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2019 Braided Rivers Seminar

Wednesday 26 June 2019

Lincoln University

“On the plains, virtually all we see above-ground today has been introduced in the last 200 years. Only the braided rivers still retain a reasonable component of their original indigenous ecosystems. The most obvious component of that is a range of bird species – the majority of which are threatened.”


Thanks to this year’s sponsors: Environment Canterbury, The Rakaia Catchment Environmental Enhancement Society Inc., and to Karikaas for their amazing cheese selection.


Click the link under ‘Topic‘ to download a PDF of Powerpoint presentations.

  Speaker Topic
  Dr. Jan Wright Keynote address: Te Manahuna Aoraki: large-scale conservation project in the upper Mackenzie
  Sonny Whitelaw BRaid partnerships project
  Dr. Murray Hicks Rising sea level impacts on braided river mouths
  David Owen ECan leadership – BRAG/ Bridge projects – partnerships in delivery
  Nick Ledgard & Grant Davey Communities in action: Ashley River update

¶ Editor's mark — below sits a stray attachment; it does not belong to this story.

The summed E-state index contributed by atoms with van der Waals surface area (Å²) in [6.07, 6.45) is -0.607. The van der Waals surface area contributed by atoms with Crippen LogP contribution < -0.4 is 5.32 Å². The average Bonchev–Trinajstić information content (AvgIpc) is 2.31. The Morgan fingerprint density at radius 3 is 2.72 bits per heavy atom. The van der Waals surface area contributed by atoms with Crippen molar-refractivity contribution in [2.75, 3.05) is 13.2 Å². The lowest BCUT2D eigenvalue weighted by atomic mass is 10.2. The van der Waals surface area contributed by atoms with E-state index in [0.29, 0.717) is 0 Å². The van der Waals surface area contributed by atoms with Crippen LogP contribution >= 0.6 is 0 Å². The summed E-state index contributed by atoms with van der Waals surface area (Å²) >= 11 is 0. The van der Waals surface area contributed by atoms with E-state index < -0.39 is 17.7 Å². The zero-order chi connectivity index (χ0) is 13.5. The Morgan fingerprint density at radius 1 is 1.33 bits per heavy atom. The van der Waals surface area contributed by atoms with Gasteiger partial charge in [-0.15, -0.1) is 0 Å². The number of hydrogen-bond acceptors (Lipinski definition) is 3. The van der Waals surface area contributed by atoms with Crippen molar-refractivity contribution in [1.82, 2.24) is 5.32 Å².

Dr. Frances Schmechel Braided river projects in Canterbury:  an update of ECan supported projects
  Dr. Jean Jack & Donna Field A management plan in action: the (upper and lower) Hakatere/Ashburton River Braided Riverbird Strategy and Implementation
  Dr.Richard Maloney
Braided River projects: past, present and future
  Dr. Tara Murray Invertebrate biodiversity and management on braided rivers (this paper will be added at a later date)
  Jemma Welch Update on the Lower Waitaki River
  Ailsa Howard
Banded dotterels Kaikoura: nesting exclosures & freedom camping
  Sonny Whitelaw What does climate change mean for braided rivers?
  Dr. Frances Schmechel Southern black-backed gull – strategy options in Canterbury
  Nick Ledgard Summary of the day’s presentations
  Brad Edwards, Nick Ledgard, & Grant Davey The use of trail cameras specifically in braided rivers, and drones for GPS bird counts and weed mapping.